It was one of the scariest days of my life. I had gotten up very early that morning, had headed downtown to do a grocery shopping and was looking forward to going home and having a quiet afternoon, studying my Slovak dictionary. I put all my groceries in the car and headed out of the K Mart parking lot. However, I failed to see a small, oddly placed traffic sign as I turned left onto the main street. Apparently, the sign was important – it said, “do not turn left.”
I hadn’t driven twenty feet before a police car appeared out of nowhere and parked adjacent to my car. I screeched on my brakes and watched two police officers come running towards my car with guns. They were yelling at me and attracting a lot of attention from people who were walking by the area. Not knowing what to do, I put my hands up and shouted “don’t shoot!” in English. I understood ” Passport” and “Visa” in the police officer”s rage, both of which I had left at home that morning, despite the constant reminder from friends to ALWAYS carry them with me.
THAT was the moment that I knew I was in big trouble.
Before I knew it, I was pulled out of my car, handcuffed and pushed into the back of the police car. One of the police officers took my keys and my wallet, got into my car and drove off into the sunset, groceries and all.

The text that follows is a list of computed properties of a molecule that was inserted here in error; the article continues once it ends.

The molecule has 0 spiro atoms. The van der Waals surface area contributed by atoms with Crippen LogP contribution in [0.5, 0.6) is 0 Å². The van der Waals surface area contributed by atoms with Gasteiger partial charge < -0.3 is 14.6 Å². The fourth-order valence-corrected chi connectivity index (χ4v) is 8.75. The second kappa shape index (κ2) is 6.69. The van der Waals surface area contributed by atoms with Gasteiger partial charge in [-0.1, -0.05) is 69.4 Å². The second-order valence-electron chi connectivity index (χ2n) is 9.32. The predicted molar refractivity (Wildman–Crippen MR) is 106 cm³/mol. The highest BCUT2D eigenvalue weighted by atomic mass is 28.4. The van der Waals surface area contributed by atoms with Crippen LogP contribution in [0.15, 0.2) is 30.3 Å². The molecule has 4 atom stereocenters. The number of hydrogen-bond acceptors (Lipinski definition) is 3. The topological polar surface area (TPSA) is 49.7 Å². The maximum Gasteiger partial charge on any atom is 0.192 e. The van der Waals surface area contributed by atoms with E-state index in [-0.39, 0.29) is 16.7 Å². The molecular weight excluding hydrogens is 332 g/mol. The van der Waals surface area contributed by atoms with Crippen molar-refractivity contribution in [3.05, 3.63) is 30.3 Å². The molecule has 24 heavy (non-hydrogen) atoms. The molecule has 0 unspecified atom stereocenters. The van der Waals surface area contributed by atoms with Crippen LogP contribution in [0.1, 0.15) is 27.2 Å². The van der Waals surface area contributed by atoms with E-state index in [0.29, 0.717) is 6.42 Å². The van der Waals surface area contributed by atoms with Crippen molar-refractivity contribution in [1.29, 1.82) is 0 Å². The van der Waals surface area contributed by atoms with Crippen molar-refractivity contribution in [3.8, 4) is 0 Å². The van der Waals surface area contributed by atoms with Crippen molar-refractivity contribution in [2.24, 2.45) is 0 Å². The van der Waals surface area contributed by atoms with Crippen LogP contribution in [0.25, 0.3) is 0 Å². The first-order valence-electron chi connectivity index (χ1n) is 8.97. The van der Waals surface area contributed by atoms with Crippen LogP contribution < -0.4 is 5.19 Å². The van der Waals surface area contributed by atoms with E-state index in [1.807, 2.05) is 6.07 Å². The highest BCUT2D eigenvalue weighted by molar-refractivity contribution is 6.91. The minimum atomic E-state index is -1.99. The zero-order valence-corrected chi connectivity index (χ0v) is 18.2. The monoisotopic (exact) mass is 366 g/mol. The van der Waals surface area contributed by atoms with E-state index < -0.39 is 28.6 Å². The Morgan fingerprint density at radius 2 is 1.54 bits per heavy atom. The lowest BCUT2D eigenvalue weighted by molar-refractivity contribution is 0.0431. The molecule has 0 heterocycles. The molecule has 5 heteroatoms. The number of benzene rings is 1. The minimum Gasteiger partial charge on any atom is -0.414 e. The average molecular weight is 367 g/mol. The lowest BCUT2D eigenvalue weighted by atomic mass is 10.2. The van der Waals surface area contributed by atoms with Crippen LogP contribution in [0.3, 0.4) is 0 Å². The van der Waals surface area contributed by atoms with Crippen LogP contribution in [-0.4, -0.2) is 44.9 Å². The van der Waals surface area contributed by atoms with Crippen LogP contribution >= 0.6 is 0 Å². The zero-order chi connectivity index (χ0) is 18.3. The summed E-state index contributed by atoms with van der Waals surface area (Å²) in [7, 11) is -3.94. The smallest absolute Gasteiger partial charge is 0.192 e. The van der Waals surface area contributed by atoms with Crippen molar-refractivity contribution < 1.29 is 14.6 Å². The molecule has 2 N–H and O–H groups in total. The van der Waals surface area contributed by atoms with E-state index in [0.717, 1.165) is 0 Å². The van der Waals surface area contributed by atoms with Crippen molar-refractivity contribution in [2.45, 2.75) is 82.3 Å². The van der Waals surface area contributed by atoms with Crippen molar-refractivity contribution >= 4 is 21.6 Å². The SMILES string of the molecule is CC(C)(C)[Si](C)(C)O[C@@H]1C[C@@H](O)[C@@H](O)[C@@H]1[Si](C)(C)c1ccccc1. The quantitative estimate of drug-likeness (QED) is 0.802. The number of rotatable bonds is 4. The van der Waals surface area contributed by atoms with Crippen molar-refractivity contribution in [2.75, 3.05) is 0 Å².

My heart was racing. I had no idea where I was going or what I had done wrong. It suddenly occurred to me that no one in the entire world – including my own family – knew I had been arrested. I tried to ask some questions in my broken Slovak but was completely ignored. I broke into tears but that didn’t impress anyone either. I eventually ended up at the police station. I was taken into a room and without any explanation given, was strip-searched by a female police officer. I kept asking if I could use the phone but no one was listening to my request. Thirty minutes later, I found myself in a jail cell, hand cuffed to an old radiator, along with a gruff – looking young man, who I later found out, suffered from schizophrenia and had murdered his wife the night before.
I don’t think circumstances could have gotten much worse for me. Foreign country, can’t speak the language, no Passport, no Visa, no car, handcuffed to a radiator in a smelly basement jail with no identification, no money and no means of communicating with my family. All this for making a left turn out of the K Mart parking lot???
I know it’s hard to believe but I was left in the jail cell with this strange, wife-murdering, schizophrenic man for about two hours. He wanted to learn some English vocabulary so I decided that it would be advantageous if I cooperated. My English 101 lesson was also helpful in dealing with the awkwardness of the situation.
Eventually, I was taken upstairs and allowed to use the phone. I called a Slovak friend who quickly came to the police station and after about two hours of explaining, I was released. To this day, I still don’t understand how all this could happen……something to do with the fact that it was very suspicious that as a foreigner, I wasn’t carrying my Passport and Visa. I ended up having to pay a fine for the silly traffic violation and I had to pay more money to get my car back two days later.
It’s part of cultural adaptation to “expect the unexpected” but this was ridiculous!